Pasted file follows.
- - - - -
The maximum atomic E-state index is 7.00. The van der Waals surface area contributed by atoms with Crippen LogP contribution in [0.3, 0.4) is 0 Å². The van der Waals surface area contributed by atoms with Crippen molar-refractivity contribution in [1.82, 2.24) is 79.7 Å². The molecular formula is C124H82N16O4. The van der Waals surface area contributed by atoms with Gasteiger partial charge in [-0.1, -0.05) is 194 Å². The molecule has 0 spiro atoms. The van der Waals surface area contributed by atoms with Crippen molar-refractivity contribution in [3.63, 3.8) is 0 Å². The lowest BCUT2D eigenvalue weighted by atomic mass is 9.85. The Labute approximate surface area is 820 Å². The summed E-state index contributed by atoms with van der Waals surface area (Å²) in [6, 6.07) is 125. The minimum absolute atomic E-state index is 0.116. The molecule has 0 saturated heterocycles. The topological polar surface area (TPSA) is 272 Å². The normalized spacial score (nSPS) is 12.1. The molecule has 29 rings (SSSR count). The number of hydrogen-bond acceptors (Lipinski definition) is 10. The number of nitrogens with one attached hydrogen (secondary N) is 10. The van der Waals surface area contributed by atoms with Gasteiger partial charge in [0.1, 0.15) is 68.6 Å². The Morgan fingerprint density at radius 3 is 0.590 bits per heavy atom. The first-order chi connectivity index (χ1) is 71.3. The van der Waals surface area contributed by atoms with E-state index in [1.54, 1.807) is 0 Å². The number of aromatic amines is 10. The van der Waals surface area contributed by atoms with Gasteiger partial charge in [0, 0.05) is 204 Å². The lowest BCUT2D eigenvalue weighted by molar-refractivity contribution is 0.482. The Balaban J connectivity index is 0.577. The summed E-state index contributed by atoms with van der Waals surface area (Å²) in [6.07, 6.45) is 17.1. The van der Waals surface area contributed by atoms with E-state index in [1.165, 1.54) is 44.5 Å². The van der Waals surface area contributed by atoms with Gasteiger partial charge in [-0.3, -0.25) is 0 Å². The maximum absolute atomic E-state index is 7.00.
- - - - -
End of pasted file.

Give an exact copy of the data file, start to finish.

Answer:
The maximum atomic E-state index is 7.00. The van der Waals surface area contributed by atoms with Crippen LogP contribution in [0.3, 0.4) is 0 Å². The van der Waals surface area contributed by atoms with Crippen molar-refractivity contribution in [1.82, 2.24) is 79.7 Å². The molecular formula is C124H82N16O4. The van der Waals surface area contributed by atoms with Gasteiger partial charge in [-0.1, -0.05) is 194 Å². The molecule has 0 spiro atoms. The van der Waals surface area contributed by atoms with Crippen molar-refractivity contribution in [3.63, 3.8) is 0 Å². The lowest BCUT2D eigenvalue weighted by atomic mass is 9.85. The Labute approximate surface area is 820 Å². The summed E-state index contributed by atoms with van der Waals surface area (Å²) in [6, 6.07) is 125. The minimum absolute atomic E-state index is 0.116. The molecule has 0 saturated heterocycles. The topological polar surface area (TPSA) is 272 Å². The normalized spacial score (nSPS) is 12.1. The molecule has 29 rings (SSSR count). The number of hydrogen-bond acceptors (Lipinski definition) is 10. The number of nitrogens with one attached hydrogen (secondary N) is 10. The van der Waals surface area contributed by atoms with Gasteiger partial charge in [0.1, 0.15) is 68.6 Å². The Morgan fingerprint density at radius 3 is 0.590 bits per heavy atom. The first-order chi connectivity index (χ1) is 71.3. The van der Waals surface area contributed by atoms with E-state index in [1.54, 1.807) is 0 Å². The number of aromatic amines is 10. The van der Waals surface area contributed by atoms with Gasteiger partial charge in [0, 0.05) is 204 Å². The lowest BCUT2D eigenvalue weighted by molar-refractivity contribution is 0.482. The Balaban J connectivity index is 0.577. The summed E-state index contributed by atoms with van der Waals surface area (Å²) in [6.07, 6.45) is 17.1. The van der Waals surface area contributed by atoms with E-state index in [1.165, 1.54) is 44.5 Å². The van der Waals surface area contributed by atoms with Gasteiger partial charge in [-0.3, -0.25) is 0 Å². The maximum absolute atomic E-state index is 7.00.